Thursday, April 11, 2013

Catching Up

I was also hoping to do a better job of posting links to my pieces online, and have fallen ridiculously behind in this endeavor. The season premiere of Mad Men reminded me that I never shared a link to my essay about Mad Men and my mom's suicide during the last season. I also never posted anything about my second essay on the Rumpus: Where I Write: The House My Mother Built.

I've had several pieces up at Artbound--KCET's transmedia site, where I'm a columnist covering the arts and culture of Riverside County--as well; you can find a link to all of them here.

There are other scattered bits of my writing here and there that I've neglected to post, which I will gather and share when I have a chance. Thank you for your patience!

Come Write with Me (for Free!)

I am trying to remember to do a better job of posting my events here, and wanted to let you all know I have some free workshops on the horizon...

On Saturday, April 13 (the day before my birthday!), I will be teaching a free writing workshop at the Covina Library from 3:30-4:30pm. Registration is required; please call (626) 384-5297 to reserve your spot. 

The following Saturday, April 20th, I will teach a writing workshop as part of the Stop the Pain teen summit in Riverside, a day long free event to raise awareness about dating violence, sex trafficking, and bullying. My workshop will focus on writing as a source of personal power. If you know any teens or young adults in the Riverside area, please let them know about this event. You can read an article about it here.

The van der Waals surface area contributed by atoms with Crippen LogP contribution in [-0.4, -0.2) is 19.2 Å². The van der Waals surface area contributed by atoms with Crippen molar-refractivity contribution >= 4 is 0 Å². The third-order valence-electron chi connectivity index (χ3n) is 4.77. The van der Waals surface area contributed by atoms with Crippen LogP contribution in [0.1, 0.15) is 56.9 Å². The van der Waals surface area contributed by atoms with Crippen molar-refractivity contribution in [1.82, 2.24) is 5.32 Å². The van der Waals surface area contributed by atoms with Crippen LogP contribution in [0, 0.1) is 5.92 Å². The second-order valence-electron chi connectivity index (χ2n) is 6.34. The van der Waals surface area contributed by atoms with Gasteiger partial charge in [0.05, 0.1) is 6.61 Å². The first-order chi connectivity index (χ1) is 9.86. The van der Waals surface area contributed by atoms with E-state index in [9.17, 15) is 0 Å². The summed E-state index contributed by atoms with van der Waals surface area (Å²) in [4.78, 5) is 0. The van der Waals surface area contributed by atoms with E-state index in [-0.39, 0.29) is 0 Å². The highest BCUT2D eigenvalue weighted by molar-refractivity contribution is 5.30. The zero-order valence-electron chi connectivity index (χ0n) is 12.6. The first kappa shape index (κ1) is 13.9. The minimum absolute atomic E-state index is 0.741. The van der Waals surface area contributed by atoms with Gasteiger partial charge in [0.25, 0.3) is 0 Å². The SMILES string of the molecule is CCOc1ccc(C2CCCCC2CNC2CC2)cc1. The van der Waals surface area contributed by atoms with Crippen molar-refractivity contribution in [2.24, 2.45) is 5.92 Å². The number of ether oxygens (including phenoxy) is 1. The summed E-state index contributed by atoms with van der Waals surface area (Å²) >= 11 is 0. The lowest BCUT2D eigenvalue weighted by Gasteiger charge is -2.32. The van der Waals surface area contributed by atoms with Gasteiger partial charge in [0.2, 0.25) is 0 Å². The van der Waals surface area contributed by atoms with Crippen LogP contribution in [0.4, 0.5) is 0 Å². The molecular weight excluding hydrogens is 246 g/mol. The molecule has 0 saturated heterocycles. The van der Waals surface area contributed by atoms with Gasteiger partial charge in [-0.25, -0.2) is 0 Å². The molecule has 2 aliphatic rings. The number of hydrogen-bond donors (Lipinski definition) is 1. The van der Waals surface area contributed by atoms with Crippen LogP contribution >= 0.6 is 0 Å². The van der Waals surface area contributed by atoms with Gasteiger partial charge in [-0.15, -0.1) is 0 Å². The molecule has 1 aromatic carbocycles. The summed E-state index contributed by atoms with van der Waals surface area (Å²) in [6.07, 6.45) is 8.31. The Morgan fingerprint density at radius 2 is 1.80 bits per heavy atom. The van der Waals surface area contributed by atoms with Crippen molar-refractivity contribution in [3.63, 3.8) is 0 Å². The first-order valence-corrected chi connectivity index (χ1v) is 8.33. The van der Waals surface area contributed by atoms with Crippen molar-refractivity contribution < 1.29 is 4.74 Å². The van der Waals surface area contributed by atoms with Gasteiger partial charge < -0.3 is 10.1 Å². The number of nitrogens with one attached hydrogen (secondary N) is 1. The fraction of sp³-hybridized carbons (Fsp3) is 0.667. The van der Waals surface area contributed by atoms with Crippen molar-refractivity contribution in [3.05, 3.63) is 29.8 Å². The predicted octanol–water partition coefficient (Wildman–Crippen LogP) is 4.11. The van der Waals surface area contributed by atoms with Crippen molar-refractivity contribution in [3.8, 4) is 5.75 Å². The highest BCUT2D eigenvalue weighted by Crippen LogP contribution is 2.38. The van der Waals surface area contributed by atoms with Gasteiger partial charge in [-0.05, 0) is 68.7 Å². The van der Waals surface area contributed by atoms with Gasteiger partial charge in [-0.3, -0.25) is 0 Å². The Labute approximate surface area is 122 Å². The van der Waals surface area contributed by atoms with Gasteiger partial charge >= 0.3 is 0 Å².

The next day, Sunday, April 21st, I will have a little booth at a "poetry in non-traditional settings" Earth Day event at the San Bernardino County Museum from 12-4pm. If you swing by, you can eat and write about oranges with me! I will be doing a similar orangey mini-workshop for Earth Night at the Western Municipal Water District Efficiency Garden in Riverside on Monday, April 22nd from 3-7pm.

Would love to see (and write with) you at any of these events!

Monday, March 25, 2013

Literary Orange

I don't often think of Orange County as a literary hotspot, but recent (and near future) events are changing my opinion of the place. Last week, I had two great events in Orange County--I spoke at Barbara DeMarco-Barrett's fabulous Pen on Fire Speakers Series last Tuesday, with the amazing writers Jo-Ann Mapson and Seth Greenland, and last Friday, I met with the Seal Beach Leisure World Creative Writing Club, a wonderful, engaged group of older writers (one of whom was over 100!) Just before my talk, I was nabbed by a Leisure World security patrol guy for entering the "exit" lane of a parking lot--it created a good opportunity to talk to the group about how sometimes as writers, we have to break the rules!

On April 6th, I'll be on the roster at Literary Orange, a day full of keynotes and panels on various aspects of craft and genre (my panel is Literary Fiction: Southland Stories, where I'll be joined by my former Antioch mentor and forever source of inspiration, Diane Lefer, plus Aris Janigian and Hector Tobar.) The moderator of our panel will be Andrew Tonkovich, who wrote this lovely profile of my work for the OC Weekly: To Kill a Mockingbird and Save Mr. Lincoln: Gayle Brandeis and the Political Young Adult.

I am grateful for all of the support, Orange County, and look forward to further literary engagement behind the proverbial Orange curtain.

(Speaking of literary oranges of a different nature, be on the lookout for a call for submissions for an anthology of writings about oranges I'm going to compile/edit for the Inlandia Institute...)

Monday, March 04, 2013

The Next Big Thing

I was tagged by three wonderful women to participate in The Next Big Thing, a way to let readers know about our projects in the works: